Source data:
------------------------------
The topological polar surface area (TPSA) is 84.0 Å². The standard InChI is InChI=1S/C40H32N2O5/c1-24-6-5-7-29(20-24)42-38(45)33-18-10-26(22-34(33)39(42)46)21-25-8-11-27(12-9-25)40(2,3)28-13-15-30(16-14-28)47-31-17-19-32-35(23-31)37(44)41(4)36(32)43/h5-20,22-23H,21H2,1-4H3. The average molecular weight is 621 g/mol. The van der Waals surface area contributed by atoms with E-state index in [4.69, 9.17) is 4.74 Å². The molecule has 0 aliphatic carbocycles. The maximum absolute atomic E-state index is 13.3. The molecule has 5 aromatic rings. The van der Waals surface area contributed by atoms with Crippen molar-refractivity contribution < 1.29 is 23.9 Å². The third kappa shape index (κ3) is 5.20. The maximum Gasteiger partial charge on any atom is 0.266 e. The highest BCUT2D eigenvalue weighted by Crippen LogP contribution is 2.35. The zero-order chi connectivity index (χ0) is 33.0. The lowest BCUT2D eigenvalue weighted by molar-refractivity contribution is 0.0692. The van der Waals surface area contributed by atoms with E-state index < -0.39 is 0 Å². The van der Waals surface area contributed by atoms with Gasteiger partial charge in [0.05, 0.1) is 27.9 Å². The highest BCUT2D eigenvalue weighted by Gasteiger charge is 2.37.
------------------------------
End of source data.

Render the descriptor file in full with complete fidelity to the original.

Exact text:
The topological polar surface area (TPSA) is 84.0 Å². The standard InChI is InChI=1S/C40H32N2O5/c1-24-6-5-7-29(20-24)42-38(45)33-18-10-26(22-34(33)39(42)46)21-25-8-11-27(12-9-25)40(2,3)28-13-15-30(16-14-28)47-31-17-19-32-35(23-31)37(44)41(4)36(32)43/h5-20,22-23H,21H2,1-4H3. The average molecular weight is 621 g/mol. The van der Waals surface area contributed by atoms with E-state index in [4.69, 9.17) is 4.74 Å². The molecule has 0 aliphatic carbocycles. The maximum absolute atomic E-state index is 13.3. The molecule has 5 aromatic rings. The van der Waals surface area contributed by atoms with Crippen molar-refractivity contribution < 1.29 is 23.9 Å². The third kappa shape index (κ3) is 5.20. The maximum Gasteiger partial charge on any atom is 0.266 e. The highest BCUT2D eigenvalue weighted by Crippen LogP contribution is 2.35. The zero-order chi connectivity index (χ0) is 33.0. The lowest BCUT2D eigenvalue weighted by molar-refractivity contribution is 0.0692. The van der Waals surface area contributed by atoms with E-state index < -0.39 is 0 Å². The van der Waals surface area contributed by atoms with Gasteiger partial charge in [0.05, 0.1) is 27.9 Å². The highest BCUT2D eigenvalue weighted by Gasteiger charge is 2.37.